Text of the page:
Still, even if we conclude that Arendt cannot banish life as fully from our imagination of the polis as she wants to do, we can accept the performative paradox that troubles her as worthy of some worry, even though I take her anxieties on this score overblown.  We ensure the survival of a language every time we use it to communicate.  A language exists and persists by virtue of its being used; nothing else secures that existence.  Yet speakers of the language only contribute to its survival inadvertently.  In talking with others, I am not aiming to keep my language alive.  Of course, in some circumstances, a language can be seen as endangered and various linguistic activities can be undertaken with the explicit aim of preserving the language. But in a thriving speech community, with a large number of members, no one is speaking with the purpose of preserving the language. (In this vein, I would argue that grammarians, those who teach language in schools, are, in fact, futilely trying to hold back the changes internal—and inevitable—to any language in use.  But that’s another story).

Arendt’s worry seems to be that, in pursuing life, the persistence of the space of appearances, the public square that is the polis, will not be insured.  Unlike a language that survives precisely because it is being used, the space of appearances might disappear because people lose their taste for “public happiness.”  The split she introduces between labor and action, a split between pursuing necessities and acting freely, means that “bare life” could proceed (maybe even flourish) in the absence of action, the loss of “the world.”  Maybe we will (as a species) lose our longing for fame, our desire to be remembered after our deaths.  Again, the hint of an aristocratic melancholy at the disappearance of “honor” as a motivating factor for the bourgeoisie lingers in Arendt’s work.  If “getting and spending” comes to be the all in all, “the world” will be lost—and with it any hope to be remembered.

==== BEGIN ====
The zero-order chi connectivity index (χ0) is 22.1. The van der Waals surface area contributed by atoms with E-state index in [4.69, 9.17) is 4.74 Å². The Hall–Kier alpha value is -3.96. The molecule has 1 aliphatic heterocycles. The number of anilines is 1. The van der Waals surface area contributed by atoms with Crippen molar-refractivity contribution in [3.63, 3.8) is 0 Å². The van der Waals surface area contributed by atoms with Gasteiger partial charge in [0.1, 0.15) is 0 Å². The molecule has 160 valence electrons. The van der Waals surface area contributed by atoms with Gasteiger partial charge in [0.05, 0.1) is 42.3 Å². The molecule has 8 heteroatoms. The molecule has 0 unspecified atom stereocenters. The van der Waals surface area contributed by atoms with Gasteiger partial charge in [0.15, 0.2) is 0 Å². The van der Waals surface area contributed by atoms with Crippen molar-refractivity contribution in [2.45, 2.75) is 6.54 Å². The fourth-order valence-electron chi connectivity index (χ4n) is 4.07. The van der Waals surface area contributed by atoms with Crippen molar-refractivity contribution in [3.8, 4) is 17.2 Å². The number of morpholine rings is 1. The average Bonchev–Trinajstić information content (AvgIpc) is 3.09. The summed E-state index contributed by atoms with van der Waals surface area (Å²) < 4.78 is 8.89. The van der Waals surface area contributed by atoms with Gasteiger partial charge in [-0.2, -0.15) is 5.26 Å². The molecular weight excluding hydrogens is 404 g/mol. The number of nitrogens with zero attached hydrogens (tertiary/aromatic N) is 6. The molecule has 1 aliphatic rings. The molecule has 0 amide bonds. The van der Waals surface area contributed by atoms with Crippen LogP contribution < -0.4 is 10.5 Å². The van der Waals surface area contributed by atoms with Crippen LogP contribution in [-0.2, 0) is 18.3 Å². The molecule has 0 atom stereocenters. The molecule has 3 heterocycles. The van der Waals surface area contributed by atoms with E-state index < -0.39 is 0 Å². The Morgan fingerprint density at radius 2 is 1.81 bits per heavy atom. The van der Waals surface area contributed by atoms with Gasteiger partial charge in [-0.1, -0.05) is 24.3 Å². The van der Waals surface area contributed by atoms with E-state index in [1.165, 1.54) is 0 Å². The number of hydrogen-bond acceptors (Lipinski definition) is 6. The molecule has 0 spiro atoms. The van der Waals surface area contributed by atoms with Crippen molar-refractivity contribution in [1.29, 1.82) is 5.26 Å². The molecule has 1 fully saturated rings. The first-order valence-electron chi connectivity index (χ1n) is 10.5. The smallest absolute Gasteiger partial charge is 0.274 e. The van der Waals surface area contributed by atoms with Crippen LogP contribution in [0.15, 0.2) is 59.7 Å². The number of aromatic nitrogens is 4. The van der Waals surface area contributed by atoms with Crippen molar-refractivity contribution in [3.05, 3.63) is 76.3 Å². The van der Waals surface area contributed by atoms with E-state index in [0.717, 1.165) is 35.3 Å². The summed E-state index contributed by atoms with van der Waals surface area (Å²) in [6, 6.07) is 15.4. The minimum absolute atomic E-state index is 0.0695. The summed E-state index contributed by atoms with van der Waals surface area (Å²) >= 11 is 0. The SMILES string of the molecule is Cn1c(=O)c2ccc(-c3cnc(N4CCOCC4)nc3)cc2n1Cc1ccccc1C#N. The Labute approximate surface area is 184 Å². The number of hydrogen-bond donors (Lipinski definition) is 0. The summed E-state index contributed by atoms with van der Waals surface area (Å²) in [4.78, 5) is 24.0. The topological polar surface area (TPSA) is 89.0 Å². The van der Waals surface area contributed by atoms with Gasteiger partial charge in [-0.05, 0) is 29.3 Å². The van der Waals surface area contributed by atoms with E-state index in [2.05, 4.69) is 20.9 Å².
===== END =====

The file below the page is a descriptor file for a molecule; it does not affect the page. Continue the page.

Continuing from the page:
1. Enough for now. I will try to think about “honor” in subsequent posts.

Population Control and Violence

To go back a few steps, one puzzle is why Arendt, Foucault, Taylor and others believe that taking “life” as the primary value leads to states that kill (in large numbers?)

James Scott’s Against the Grain (Yale UP, 2017) (which I have just about finished reading) offers some ideas along that line.  Scott accepts that both slavery and war existed before the emergence of the state.  But he sees the state as obsessed from the start with population control.  So much for Foucault’s bringing the question of population on board somewhere in the eighteenth century.  For Scott, it is all about people, and almost nothing to do with territory, when considering the underlying motives of war.

Life, in its barest form, is about subsistence, about producing enough to sustain life.  (In that sense, Scott is a materialist of a fairly straight-forward Marxist/Darwinian type.)  The state always creates classes of people who do not directly (or even indirectly) produce the stuff needed for subsistence.  Thus, any state must 1) organize production in such a way that a surplus is produced, and 2) appropriate that surplus for distribution to those who do not produce the basics (food, clothing etc.)  Furthermore, states create a need for non-subsistence goods (metals, luxuries, the implements of war, the ceremonial architecture of hierarchies) that necessitate 1) trade and 2) even more laborers who are not directly producing subsistence goods and who must be fed.

The problem with life—if we think in Arendt’s terms—is that it requires “labor.”  The problem of the state, in Scott’s rendering, is that it amplifies the need for labor because states invent so many more things to labor on.  War is a primary means to gain access to more labor.  The most important prize of a successful battle is prisoners who can be turned into slaves.  Or, alternatively, the threat of violence can make a neighboring society agree to pay tribute.

The state, then, has a stake in keeping its slaves alive, in increasing its population in order to secure an adequate supply of labor.  But it also has to coerce people into doing that labor because there is no good reason to voluntarily do the work.  It’s economic exploitation and appropriation from the get go—and all the way down.  States are always kleptocracies—and taxes are the form that robbery takes.